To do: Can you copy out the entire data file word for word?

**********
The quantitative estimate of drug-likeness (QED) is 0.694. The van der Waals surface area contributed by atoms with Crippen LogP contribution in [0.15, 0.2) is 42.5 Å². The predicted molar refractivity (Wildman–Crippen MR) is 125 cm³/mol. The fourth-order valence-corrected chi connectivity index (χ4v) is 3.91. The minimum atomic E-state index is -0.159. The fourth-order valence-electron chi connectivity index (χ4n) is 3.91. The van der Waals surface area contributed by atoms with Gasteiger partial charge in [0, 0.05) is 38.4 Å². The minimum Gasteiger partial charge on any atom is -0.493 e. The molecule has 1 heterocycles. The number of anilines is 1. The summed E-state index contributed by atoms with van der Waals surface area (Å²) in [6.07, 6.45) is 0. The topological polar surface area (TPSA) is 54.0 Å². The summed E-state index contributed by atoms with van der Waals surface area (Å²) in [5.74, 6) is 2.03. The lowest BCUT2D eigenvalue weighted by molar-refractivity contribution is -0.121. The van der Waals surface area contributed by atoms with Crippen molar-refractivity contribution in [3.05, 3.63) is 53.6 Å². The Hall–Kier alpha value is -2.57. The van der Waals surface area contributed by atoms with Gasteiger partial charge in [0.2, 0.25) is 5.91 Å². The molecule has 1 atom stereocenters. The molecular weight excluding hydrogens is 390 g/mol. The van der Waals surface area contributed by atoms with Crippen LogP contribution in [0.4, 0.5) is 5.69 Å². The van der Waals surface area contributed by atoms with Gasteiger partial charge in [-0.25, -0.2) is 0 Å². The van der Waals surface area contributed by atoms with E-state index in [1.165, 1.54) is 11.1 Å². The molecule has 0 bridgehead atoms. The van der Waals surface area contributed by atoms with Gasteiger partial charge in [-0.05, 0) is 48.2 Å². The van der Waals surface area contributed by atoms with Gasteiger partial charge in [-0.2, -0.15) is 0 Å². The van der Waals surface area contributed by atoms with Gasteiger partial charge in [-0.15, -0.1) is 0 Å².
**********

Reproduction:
The quantitative estimate of drug-likeness (QED) is 0.694. The van der Waals surface area contributed by atoms with Crippen LogP contribution in [0.15, 0.2) is 42.5 Å². The predicted molar refractivity (Wildman–Crippen MR) is 125 cm³/mol. The fourth-order valence-corrected chi connectivity index (χ4v) is 3.91. The minimum atomic E-state index is -0.159. The fourth-order valence-electron chi connectivity index (χ4n) is 3.91. The van der Waals surface area contributed by atoms with Gasteiger partial charge in [0, 0.05) is 38.4 Å². The minimum Gasteiger partial charge on any atom is -0.493 e. The molecule has 1 heterocycles. The number of anilines is 1. The summed E-state index contributed by atoms with van der Waals surface area (Å²) in [6.07, 6.45) is 0. The topological polar surface area (TPSA) is 54.0 Å². The summed E-state index contributed by atoms with van der Waals surface area (Å²) in [5.74, 6) is 2.03. The lowest BCUT2D eigenvalue weighted by molar-refractivity contribution is -0.121. The van der Waals surface area contributed by atoms with Crippen molar-refractivity contribution in [3.05, 3.63) is 53.6 Å². The Hall–Kier alpha value is -2.57. The van der Waals surface area contributed by atoms with Gasteiger partial charge in [0.2, 0.25) is 5.91 Å². The molecule has 1 atom stereocenters. The molecular weight excluding hydrogens is 390 g/mol. The van der Waals surface area contributed by atoms with Crippen LogP contribution in [0.4, 0.5) is 5.69 Å². The van der Waals surface area contributed by atoms with Gasteiger partial charge in [-0.25, -0.2) is 0 Å². The van der Waals surface area contributed by atoms with E-state index in [1.165, 1.54) is 11.1 Å². The molecule has 0 bridgehead atoms. The van der Waals surface area contributed by atoms with Gasteiger partial charge in [-0.05, 0) is 48.2 Å². The van der Waals surface area contributed by atoms with Gasteiger partial charge in [-0.2, -0.15) is 0 Å². The van der Waals surface area contributed by atoms with Gasteiger partial charge in [-0.15, -0.1) is 0 Å².